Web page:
12-31-2016, 05:47 PM
Post: #1
 lrdheat Senior Member Posts: 526 Joined: Feb 2014
The advanced graphing app plots 2 curves for X<0 for sin(x^(abs(-cos x))). I'm in radian mode. I'm under the impression that the function is defined only for multiples of pie for X<0. Should the advanced graphing app be drawing any full curves for X<0?
01-02-2017, 05:37 AM
Post: #2
 cyrille de brébisson Senior Member Posts: 934 Joined: Dec 2013
Hello,

sin(x^(abs(-cos x))) is not an advanced grapher expression. Do you mean sin(x^(abs(-cos x)))<0 or something like that?

it would help if you posted 2 screen shots. One of the symb view and one of the plot view.

Cyrille

Although I work for the HP calculator group, the views and opinions I post here are my own. I do not speak for HP.
01-02-2017, 02:28 PM
Post: #3
 lrdheat Senior Member Posts: 526 Joined: Feb 2014
I defined that function to equal Y as advanced graphing app requires. I was surprised that 2 full curves were plotted for X<0. It plotted as expected with 1 curve for X>0. I believe that no real curves exist for X<0. Individual defined points should exist for X<0 such as -pie, -2*pie, but no full curves...
01-02-2017, 05:27 PM
Post: #4
 Jan_D Member Posts: 69 Joined: Nov 2016
The sin part is not essential, nor the - sign before the cos.

So we can study y=x^|cos(x)|.
Its behaviour is strange indeed, because it is impossible to have 2 y-values belonging to the same x value.

Moreover, when we study for example y=x^0.63 it gives no values for negative x.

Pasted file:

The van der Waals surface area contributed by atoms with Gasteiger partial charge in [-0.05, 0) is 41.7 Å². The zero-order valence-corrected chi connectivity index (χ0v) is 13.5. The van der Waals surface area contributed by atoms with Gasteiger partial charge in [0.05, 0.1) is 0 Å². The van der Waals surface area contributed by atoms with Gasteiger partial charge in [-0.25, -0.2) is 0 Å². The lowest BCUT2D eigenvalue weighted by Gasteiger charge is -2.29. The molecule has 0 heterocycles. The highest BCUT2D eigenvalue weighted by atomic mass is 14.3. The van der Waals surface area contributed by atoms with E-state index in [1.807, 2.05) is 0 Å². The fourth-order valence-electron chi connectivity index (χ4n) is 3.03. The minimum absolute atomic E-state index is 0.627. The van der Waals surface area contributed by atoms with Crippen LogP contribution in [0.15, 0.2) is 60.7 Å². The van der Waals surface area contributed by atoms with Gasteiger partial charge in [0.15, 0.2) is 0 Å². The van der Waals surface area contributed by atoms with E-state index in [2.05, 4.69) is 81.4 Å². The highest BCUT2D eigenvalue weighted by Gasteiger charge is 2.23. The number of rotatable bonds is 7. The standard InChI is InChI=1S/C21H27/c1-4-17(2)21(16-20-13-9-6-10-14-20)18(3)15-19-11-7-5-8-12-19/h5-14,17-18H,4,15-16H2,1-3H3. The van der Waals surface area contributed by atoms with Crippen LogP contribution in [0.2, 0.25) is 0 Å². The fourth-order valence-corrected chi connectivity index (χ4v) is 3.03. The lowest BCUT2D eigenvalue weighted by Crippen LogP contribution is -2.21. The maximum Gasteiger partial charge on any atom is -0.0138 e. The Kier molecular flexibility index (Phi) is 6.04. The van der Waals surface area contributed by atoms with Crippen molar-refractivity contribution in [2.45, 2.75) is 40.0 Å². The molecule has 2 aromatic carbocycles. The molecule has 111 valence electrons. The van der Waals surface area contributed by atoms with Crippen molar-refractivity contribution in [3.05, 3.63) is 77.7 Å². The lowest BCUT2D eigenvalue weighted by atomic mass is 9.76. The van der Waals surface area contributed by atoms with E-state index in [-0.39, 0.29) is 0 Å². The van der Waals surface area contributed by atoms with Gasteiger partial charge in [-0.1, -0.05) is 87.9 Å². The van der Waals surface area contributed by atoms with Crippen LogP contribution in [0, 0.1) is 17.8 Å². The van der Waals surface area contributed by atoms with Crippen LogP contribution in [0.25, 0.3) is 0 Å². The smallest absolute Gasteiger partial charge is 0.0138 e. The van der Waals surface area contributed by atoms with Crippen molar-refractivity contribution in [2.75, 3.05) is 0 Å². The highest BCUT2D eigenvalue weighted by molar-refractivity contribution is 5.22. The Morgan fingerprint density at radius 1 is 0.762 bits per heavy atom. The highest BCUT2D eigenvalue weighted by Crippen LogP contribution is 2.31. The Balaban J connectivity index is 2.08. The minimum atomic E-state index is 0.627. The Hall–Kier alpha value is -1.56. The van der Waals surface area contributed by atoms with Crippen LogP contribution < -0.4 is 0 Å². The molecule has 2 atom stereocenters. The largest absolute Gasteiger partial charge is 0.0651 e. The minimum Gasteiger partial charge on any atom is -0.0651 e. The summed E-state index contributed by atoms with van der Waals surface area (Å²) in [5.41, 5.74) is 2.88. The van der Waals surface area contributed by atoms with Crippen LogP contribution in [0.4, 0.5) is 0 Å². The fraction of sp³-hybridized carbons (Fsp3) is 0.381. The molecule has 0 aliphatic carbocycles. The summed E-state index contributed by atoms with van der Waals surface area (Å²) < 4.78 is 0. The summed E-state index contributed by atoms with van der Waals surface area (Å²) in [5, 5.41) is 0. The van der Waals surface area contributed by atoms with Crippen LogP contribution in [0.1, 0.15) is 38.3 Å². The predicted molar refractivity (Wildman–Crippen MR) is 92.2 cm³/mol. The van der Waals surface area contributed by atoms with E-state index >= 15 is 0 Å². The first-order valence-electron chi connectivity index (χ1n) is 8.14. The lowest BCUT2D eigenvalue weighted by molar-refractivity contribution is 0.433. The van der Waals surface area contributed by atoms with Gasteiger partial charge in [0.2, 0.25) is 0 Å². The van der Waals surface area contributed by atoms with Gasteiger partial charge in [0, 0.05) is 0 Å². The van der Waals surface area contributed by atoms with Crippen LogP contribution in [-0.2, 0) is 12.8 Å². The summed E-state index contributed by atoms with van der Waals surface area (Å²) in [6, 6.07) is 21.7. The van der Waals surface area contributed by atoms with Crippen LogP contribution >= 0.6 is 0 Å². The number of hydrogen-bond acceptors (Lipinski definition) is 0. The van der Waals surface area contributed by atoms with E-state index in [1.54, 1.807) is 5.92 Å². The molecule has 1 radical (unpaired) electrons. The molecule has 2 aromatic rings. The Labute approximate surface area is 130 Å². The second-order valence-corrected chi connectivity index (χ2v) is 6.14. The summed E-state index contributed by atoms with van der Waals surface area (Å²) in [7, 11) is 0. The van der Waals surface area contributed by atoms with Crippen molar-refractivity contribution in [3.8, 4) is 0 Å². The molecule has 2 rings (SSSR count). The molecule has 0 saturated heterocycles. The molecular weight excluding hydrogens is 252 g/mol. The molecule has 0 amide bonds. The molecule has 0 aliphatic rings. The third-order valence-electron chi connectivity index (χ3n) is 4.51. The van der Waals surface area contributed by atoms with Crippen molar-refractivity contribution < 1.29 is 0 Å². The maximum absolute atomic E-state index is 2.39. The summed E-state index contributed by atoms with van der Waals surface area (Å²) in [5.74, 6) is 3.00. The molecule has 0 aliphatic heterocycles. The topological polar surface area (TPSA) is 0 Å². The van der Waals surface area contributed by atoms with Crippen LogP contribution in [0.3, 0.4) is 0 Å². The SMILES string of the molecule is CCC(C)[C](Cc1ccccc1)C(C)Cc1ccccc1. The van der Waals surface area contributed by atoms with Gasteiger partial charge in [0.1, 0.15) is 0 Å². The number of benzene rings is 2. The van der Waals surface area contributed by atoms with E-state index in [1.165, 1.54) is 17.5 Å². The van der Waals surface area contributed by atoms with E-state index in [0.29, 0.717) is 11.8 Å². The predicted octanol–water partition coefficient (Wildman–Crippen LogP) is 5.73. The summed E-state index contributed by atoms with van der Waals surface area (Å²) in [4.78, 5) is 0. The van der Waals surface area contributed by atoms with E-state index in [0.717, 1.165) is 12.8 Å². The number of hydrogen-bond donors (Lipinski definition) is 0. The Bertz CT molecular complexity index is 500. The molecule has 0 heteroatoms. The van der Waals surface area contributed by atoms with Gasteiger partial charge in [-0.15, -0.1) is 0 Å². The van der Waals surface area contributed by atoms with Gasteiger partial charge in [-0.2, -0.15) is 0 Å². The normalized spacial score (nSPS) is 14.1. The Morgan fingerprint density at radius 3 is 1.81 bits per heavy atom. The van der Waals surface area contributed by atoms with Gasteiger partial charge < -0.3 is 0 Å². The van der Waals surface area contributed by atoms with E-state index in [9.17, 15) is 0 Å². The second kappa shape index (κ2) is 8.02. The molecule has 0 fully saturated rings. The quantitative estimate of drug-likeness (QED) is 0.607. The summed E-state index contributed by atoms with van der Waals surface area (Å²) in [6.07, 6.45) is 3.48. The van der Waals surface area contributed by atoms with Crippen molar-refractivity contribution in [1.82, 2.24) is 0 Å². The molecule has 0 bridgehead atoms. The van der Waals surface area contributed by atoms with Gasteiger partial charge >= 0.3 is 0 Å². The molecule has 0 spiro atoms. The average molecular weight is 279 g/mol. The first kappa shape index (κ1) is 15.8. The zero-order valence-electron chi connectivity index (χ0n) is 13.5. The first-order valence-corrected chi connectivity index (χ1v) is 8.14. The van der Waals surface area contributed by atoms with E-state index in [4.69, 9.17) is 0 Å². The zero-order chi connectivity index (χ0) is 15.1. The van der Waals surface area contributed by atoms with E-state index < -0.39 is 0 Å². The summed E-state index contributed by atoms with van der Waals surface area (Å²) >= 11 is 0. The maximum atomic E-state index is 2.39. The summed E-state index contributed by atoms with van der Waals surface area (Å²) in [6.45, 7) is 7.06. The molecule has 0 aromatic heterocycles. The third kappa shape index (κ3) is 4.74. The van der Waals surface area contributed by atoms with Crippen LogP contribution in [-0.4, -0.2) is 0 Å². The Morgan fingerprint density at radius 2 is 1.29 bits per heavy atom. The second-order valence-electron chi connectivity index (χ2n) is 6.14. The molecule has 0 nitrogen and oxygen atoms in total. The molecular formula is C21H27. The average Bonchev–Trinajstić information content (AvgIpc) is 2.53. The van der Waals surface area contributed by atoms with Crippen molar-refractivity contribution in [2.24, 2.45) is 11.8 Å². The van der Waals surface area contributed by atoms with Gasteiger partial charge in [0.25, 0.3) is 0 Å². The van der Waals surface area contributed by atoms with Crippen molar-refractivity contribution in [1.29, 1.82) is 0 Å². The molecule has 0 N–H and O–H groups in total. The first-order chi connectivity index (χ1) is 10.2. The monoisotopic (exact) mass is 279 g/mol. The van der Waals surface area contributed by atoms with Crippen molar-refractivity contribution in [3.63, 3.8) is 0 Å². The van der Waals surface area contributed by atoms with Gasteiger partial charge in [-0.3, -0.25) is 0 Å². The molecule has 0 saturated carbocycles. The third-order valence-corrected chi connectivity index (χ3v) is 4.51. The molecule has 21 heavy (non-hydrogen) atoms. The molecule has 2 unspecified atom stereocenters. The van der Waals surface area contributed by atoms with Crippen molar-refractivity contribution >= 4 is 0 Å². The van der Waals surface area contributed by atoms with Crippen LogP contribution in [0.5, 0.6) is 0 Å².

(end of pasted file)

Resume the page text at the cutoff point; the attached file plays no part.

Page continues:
In general x^|cos(x)|, for negative numbers is a complex number, and we can plot its absolute value: |x^|cos(x)||, which is real.

When we do this it turns out to plot the y-positive branch of our first function.
Because the plot of y=x^|cos(x)| is symmetric with respect to the x-axis it apparently plots for y its absolute value and its negative.

I think this is a bug.
01-03-2017, 07:55 AM
Post: #5
 cyrille de brébisson Senior Member Posts: 934 Joined: Dec 2013
Hello,

I think that I know what is happening.

indeed, in the general case, X^Y is complex when X<0 and Y is not a rational.

HOWEVER, please remember that the advanced graphing does not treat pixels as 'points', but as 'areas'... And since Z is dense in R, in any area, there is an infinity of rational numbers. Hence, for any given pixel with X<0, this pixel will represent an infinity of rational numbers. And these rational numbers will have both positive and negative real roots (depending if the numerator is odd or even).